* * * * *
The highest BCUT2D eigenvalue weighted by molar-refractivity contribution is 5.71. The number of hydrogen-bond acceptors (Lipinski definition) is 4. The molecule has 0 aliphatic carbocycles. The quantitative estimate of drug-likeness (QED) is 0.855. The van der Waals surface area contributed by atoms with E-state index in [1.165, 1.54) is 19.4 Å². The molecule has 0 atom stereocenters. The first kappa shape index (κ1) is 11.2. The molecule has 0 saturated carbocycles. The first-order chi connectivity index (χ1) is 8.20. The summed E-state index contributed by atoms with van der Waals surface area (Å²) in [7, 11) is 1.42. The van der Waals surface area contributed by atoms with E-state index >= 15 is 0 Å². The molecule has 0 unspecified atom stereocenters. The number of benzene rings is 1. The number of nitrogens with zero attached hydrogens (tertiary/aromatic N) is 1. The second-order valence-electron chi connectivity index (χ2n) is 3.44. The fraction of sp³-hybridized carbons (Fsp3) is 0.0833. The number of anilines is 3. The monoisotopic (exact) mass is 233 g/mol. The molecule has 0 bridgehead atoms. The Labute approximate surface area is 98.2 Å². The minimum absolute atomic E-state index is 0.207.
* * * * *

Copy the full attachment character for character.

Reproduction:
The highest BCUT2D eigenvalue weighted by molar-refractivity contribution is 5.71. The number of hydrogen-bond acceptors (Lipinski definition) is 4. The molecule has 0 aliphatic carbocycles. The quantitative estimate of drug-likeness (QED) is 0.855. The van der Waals surface area contributed by atoms with E-state index in [1.165, 1.54) is 19.4 Å². The molecule has 0 atom stereocenters. The first kappa shape index (κ1) is 11.2. The molecule has 0 saturated carbocycles. The first-order chi connectivity index (χ1) is 8.20. The summed E-state index contributed by atoms with van der Waals surface area (Å²) in [7, 11) is 1.42. The van der Waals surface area contributed by atoms with E-state index >= 15 is 0 Å². The molecule has 0 unspecified atom stereocenters. The number of benzene rings is 1. The number of nitrogens with zero attached hydrogens (tertiary/aromatic N) is 1. The second-order valence-electron chi connectivity index (χ2n) is 3.44. The fraction of sp³-hybridized carbons (Fsp3) is 0.0833. The number of anilines is 3. The monoisotopic (exact) mass is 233 g/mol. The molecule has 0 bridgehead atoms. The Labute approximate surface area is 98.2 Å². The minimum absolute atomic E-state index is 0.207.